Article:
04sep1:00 pm2:00 pmThe heat is on: investigating new applications for thermal infrared imagery in glacier-ocean systemsTasha Snow1:00 pm - 2:00 pm SOI new Speaker organisation: University of Colorado Boulder
The Greenland ice sheet contributes one-quarter of global sea level rise each year, and one-third of its loss occurs at its outlet glaciers. Antarctica’s contributions are more
The Greenland ice sheet contributes one-quarter of global sea level rise each year, and one-third of its loss occurs at its outlet glaciers. Antarctica’s contributions are more uncertain, but ice loss seems to be accelerating. Melting at the ice-ocean boundary through interactions with relatively warm ocean water is one mechanism for these ice losses. In situ measurements serve as the predominant method for studying these harsh and remote ocean environments but have often only been acquired within the last decade and only in a few locations around Greenland and Antarctica. Since many glaciers and ice shelves ringing the ice sheets began to change before that period, the lack of earlier measurements requires us to rely on an understanding of contemporary ocean processes and, from that, make inferences of past conditions to evaluate the ocean’s role in observed glacier change. Satellite-derived thermal infrared imagery may provide insight into glacier-ocean interactions, but it has been historically underutilized around the ice sheets. We explore the utility of thermal infrared imagery using sea surface temperatures (SST) and ice temperatures in case studies from Greenland and Antarctica. From the reconstruction of deep water temperatures in SE Greenland to the tracking of city-sized iceberg calvings during Antarctic polar night, our work suggests thermal infrared can provide new insights into ocean and ice variability that will enhance our understanding of the phenomena that cause glacier and ice shelf change.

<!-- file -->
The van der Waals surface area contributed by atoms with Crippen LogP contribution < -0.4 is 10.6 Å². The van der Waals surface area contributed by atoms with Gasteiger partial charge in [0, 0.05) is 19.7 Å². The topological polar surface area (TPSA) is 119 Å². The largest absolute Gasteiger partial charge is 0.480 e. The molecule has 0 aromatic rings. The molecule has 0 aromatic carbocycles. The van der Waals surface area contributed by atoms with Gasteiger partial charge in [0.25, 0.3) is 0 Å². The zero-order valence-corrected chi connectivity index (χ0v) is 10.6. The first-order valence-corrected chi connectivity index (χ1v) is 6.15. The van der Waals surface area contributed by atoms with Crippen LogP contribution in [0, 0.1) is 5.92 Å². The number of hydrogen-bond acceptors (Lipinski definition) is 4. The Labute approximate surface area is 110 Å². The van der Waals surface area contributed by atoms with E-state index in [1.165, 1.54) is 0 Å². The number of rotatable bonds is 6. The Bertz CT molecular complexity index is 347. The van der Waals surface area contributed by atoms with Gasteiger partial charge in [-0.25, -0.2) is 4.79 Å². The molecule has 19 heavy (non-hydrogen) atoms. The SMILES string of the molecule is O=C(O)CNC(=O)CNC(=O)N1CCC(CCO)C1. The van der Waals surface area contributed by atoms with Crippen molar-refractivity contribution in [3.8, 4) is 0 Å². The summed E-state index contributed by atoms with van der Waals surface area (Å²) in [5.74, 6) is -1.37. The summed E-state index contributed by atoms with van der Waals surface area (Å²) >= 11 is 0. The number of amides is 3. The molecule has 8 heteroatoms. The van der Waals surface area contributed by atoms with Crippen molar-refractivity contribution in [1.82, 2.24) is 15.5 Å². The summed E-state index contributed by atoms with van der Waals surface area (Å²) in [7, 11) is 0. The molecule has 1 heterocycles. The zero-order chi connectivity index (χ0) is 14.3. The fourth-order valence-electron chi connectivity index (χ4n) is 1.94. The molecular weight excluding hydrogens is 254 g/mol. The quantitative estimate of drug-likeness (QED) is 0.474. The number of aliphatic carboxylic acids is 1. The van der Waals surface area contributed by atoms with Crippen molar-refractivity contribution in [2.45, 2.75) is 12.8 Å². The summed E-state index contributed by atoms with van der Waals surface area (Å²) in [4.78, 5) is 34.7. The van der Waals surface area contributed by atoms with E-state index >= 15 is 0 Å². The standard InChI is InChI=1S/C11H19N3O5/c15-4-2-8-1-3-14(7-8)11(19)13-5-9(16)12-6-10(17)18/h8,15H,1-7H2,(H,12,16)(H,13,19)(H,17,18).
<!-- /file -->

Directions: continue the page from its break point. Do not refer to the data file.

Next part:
(Wednesday) 1:00 pm - 2:00 pm
University of Colorado Boulder